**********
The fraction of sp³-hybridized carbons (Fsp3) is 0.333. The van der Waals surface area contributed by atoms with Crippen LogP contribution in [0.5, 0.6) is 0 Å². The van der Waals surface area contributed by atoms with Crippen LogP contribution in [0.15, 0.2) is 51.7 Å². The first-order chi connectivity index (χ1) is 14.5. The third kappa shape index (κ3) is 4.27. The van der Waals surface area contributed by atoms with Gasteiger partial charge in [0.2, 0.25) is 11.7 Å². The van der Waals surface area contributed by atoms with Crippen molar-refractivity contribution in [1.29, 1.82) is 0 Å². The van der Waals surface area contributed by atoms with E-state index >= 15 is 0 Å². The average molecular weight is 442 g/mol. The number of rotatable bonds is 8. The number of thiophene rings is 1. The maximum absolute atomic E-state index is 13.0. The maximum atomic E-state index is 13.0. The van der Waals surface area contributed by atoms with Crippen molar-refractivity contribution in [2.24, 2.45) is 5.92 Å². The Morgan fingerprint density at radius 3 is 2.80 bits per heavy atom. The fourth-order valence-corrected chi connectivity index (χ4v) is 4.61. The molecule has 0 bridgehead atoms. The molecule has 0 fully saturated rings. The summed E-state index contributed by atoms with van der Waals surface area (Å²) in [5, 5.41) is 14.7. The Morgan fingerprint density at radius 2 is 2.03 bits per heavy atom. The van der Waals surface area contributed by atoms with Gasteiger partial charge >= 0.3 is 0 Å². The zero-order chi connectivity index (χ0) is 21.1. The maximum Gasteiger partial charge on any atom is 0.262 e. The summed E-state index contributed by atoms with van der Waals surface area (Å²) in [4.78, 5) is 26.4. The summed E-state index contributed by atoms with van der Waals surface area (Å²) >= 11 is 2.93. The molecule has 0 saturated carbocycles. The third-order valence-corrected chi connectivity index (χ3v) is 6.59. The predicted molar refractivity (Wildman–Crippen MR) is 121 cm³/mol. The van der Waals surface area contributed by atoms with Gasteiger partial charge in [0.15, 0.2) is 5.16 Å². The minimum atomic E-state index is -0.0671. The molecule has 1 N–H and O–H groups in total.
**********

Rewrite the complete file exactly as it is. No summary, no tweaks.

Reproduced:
The fraction of sp³-hybridized carbons (Fsp3) is 0.333. The van der Waals surface area contributed by atoms with Crippen LogP contribution in [0.5, 0.6) is 0 Å². The van der Waals surface area contributed by atoms with Crippen LogP contribution in [0.15, 0.2) is 51.7 Å². The first-order chi connectivity index (χ1) is 14.5. The third kappa shape index (κ3) is 4.27. The van der Waals surface area contributed by atoms with Gasteiger partial charge in [0.2, 0.25) is 11.7 Å². The van der Waals surface area contributed by atoms with Crippen molar-refractivity contribution in [1.29, 1.82) is 0 Å². The van der Waals surface area contributed by atoms with E-state index >= 15 is 0 Å². The average molecular weight is 442 g/mol. The number of rotatable bonds is 8. The number of thiophene rings is 1. The maximum absolute atomic E-state index is 13.0. The maximum atomic E-state index is 13.0. The van der Waals surface area contributed by atoms with Crippen molar-refractivity contribution in [2.24, 2.45) is 5.92 Å². The Morgan fingerprint density at radius 3 is 2.80 bits per heavy atom. The fourth-order valence-corrected chi connectivity index (χ4v) is 4.61. The molecule has 0 bridgehead atoms. The molecule has 0 fully saturated rings. The summed E-state index contributed by atoms with van der Waals surface area (Å²) in [5, 5.41) is 14.7. The Morgan fingerprint density at radius 2 is 2.03 bits per heavy atom. The van der Waals surface area contributed by atoms with Gasteiger partial charge >= 0.3 is 0 Å². The zero-order chi connectivity index (χ0) is 21.1. The maximum Gasteiger partial charge on any atom is 0.262 e. The summed E-state index contributed by atoms with van der Waals surface area (Å²) in [4.78, 5) is 26.4. The summed E-state index contributed by atoms with van der Waals surface area (Å²) >= 11 is 2.93. The molecule has 0 saturated carbocycles. The third-order valence-corrected chi connectivity index (χ3v) is 6.59. The predicted molar refractivity (Wildman–Crippen MR) is 121 cm³/mol. The van der Waals surface area contributed by atoms with Gasteiger partial charge in [0.15, 0.2) is 5.16 Å². The minimum atomic E-state index is -0.0671. The molecule has 1 N–H and O–H groups in total.